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Tag: CBP

Is Border Patrol’s Drone Program Really Worth the Money?

Manned aircraft was found to be far more effective and less costly.

By Steve Neavling
ticklethewire.com 

Is the Border Patrol’s use of drone worth the money?

It’s a question raised and explored by a lengthy story in the Arizona Republic. 

The newspaper found that drones helped nab less than 3% of the drugs seized by agent over the past two fiscal years.

By comparison, look at the success rate of manned aircrafts: More than 99% of weapons, cash and meth seizures were by manned aircraft.

But to CBP, the drug seizures “are not an appropriate performance measure,” spokesman Carlos Lazo said, adding that the drones “detect illegal cross-border activity … on a daily basis.”

The drone program cost taxpayers $600 million, a figure that is on the rise.

The newspaper cites Homeland Security’s Office of Inspector General to back up its assertion that the drones are too expensive.

The Arizona Republic concluded that “manned aircraft or other, less expensive drones could provide broader coverage than the Predator Bs have delivered, at a significantly lower cost.”

Las Cruces Sun-News: Border Patrol Should Not Police Itself After So Many Fatal Shootings

By Editorial Board
Las Cruces Sun-News

Two years ago, a scathing independent report by law enforcement experts found that the U.S. Customs and Border Protection agency had failed to fully investigate all 67 uses of deadly force, including 19 killings, by its agents from January 2010 through October 2012, most occurring along the southwest border with Mexico.

That report, which accused the agency of a “lack of diligence” in its investigations, put federal officials on the defensive and sparked an internal review. But when the review was finally completed last month, it absolved virtually all the agents in virtually all the shootings. Oral reprimands were apparently issued to two agents, and one case remains open; other than that, no discipline was meted out.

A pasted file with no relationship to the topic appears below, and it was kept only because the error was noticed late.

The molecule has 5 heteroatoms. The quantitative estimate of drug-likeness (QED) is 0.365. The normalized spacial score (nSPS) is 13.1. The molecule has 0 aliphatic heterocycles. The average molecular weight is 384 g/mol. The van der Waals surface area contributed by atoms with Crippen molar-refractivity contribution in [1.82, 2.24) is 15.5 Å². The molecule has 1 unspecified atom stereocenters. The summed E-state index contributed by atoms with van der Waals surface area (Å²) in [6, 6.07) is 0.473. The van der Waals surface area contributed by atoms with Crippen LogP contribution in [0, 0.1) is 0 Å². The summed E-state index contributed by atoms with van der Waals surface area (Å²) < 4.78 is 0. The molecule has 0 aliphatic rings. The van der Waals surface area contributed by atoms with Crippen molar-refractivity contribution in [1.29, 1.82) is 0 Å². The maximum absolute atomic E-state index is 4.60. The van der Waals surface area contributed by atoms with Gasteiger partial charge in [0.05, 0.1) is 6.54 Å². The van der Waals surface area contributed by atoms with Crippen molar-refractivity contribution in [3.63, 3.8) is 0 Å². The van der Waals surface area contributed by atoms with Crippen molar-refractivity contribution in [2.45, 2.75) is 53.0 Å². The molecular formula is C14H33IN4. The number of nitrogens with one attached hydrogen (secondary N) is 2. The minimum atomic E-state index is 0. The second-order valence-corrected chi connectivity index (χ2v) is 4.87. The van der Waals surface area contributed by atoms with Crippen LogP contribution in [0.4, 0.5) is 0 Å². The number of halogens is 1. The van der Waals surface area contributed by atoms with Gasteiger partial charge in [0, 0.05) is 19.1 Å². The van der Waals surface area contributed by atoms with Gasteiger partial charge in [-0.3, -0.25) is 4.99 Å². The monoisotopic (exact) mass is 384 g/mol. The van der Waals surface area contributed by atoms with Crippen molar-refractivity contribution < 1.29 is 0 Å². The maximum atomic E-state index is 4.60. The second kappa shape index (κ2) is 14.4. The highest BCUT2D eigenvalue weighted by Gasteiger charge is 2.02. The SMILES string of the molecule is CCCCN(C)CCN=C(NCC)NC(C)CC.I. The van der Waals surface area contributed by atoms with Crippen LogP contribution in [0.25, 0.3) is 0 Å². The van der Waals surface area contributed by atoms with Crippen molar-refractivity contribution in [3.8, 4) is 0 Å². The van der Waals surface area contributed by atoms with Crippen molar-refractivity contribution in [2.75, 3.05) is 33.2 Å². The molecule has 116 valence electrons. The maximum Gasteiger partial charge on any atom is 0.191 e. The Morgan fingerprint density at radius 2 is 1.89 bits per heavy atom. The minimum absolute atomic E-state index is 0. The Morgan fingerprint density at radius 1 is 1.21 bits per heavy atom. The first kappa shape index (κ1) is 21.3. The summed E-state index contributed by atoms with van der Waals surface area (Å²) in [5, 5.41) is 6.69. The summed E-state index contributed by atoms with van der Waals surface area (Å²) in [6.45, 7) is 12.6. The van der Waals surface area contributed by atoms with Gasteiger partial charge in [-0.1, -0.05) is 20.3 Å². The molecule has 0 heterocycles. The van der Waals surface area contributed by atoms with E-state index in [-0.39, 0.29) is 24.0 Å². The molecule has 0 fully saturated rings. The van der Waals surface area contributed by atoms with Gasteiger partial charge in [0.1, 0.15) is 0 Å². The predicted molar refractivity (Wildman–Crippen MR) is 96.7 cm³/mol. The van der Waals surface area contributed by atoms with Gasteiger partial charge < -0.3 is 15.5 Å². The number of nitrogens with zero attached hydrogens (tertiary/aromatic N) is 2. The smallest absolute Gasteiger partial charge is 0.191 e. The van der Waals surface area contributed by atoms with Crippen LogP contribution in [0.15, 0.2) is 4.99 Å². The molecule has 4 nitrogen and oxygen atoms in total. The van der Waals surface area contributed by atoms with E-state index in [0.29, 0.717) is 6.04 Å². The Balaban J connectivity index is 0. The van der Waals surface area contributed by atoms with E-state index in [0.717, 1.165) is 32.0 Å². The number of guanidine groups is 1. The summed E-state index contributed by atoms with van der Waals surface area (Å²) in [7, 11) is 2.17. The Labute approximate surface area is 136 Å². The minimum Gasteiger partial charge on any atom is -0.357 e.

Is that reasonable? An agent who killed an unarmed 15-year-old Mexican boy by shooting him in the face after a rock-throwing incident near El Paso, Texas, was cleared. So was an agent who killed a rock-throwing 17-year-old near Nogales, Ariz.

It’s hard to know whether the agency’s decisions were reasonable. Were it not for leaks to journalists, little of this would even be known, because the Customs and Border Protection agency has tried to keep the report’s findings and the subsequent reviews under wraps. The initial report was released only after the Los Angeles Times reported on its existence. And the internal reviews ended a month ago, yet that fact just came to light — and there are still few details available. That opacity is unacceptable in an open society. How can the public assess government actions if the details are hidden? How are Americans to determine whether justice is served when there is no public accounting?

The Border Patrol is in essence a federal police force, and its use of deadly force should be viewed through a similar prism. Border agents, like local police officers, often find themselves in dangerous situations, and occasionally must use lethal force to protect themselves and the public. But that doesn’t mean society owes them limitless deference or that their actions should be considered beyond question.

To read more click here. 

FBI Investigates Death of Man Shot Multiple Times with Taser at Border Crossing

By Steve Neavling
ticklethewire.com

The FBI is investigating whether CBP agents went too far when they shot a man multiple times with a Taser at a San Ysidro border crossing, the San Diego Union-Tribune reports. 

Francisco Cesena died after of cardiac arrest caused in part by multiple Taser shots after authorities said he attacked them. According to the federal government, Cesena was wanted on a warrant and attacked agents when they tried to arrest him.

An autopsy revealed seven pairs of puncture marks from a Taser. CBP’s use of force policy bars agents from delivering more than three “cycles” from an electronic weapon.

CBP declined to comment.

 

 

Border Patrol Makes Rare Move by Firing Warning Shots from Blackhawk Helicopter

By Steve Neavling
ticklethewire.com